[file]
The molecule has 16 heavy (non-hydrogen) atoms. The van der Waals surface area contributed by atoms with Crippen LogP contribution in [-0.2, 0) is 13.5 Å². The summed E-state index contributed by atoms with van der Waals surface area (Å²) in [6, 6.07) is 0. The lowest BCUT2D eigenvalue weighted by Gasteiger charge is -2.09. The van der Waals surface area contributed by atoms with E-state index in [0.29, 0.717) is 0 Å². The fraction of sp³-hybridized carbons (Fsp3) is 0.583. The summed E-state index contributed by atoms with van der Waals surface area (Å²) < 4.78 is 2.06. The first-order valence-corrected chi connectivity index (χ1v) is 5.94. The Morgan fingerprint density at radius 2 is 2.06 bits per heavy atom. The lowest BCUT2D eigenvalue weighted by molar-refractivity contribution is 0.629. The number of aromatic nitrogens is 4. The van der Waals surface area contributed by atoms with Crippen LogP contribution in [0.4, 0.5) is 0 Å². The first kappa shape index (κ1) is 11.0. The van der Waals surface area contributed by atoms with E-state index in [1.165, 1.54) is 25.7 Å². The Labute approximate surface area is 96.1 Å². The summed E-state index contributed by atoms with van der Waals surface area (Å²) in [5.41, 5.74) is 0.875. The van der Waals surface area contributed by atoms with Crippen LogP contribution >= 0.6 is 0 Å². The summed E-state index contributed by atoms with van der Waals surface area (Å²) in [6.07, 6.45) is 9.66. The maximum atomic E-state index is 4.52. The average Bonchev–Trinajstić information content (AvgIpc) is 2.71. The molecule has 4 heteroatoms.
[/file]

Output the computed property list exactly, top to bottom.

The molecule has 16 heavy (non-hydrogen) atoms. The van der Waals surface area contributed by atoms with Crippen LogP contribution in [-0.2, 0) is 13.5 Å². The summed E-state index contributed by atoms with van der Waals surface area (Å²) in [6, 6.07) is 0. The lowest BCUT2D eigenvalue weighted by Gasteiger charge is -2.09. The van der Waals surface area contributed by atoms with E-state index in [0.29, 0.717) is 0 Å². The fraction of sp³-hybridized carbons (Fsp3) is 0.583. The summed E-state index contributed by atoms with van der Waals surface area (Å²) < 4.78 is 2.06. The first-order valence-corrected chi connectivity index (χ1v) is 5.94. The Morgan fingerprint density at radius 2 is 2.06 bits per heavy atom. The lowest BCUT2D eigenvalue weighted by molar-refractivity contribution is 0.629. The number of aromatic nitrogens is 4. The van der Waals surface area contributed by atoms with Crippen LogP contribution in [0.4, 0.5) is 0 Å². The first kappa shape index (κ1) is 11.0. The van der Waals surface area contributed by atoms with E-state index in [1.165, 1.54) is 25.7 Å². The Labute approximate surface area is 96.1 Å². The summed E-state index contributed by atoms with van der Waals surface area (Å²) in [5.41, 5.74) is 0.875. The van der Waals surface area contributed by atoms with Crippen LogP contribution >= 0.6 is 0 Å². The summed E-state index contributed by atoms with van der Waals surface area (Å²) in [6.07, 6.45) is 9.66. The maximum atomic E-state index is 4.52. The average Bonchev–Trinajstić information content (AvgIpc) is 2.71. The molecule has 4 heteroatoms.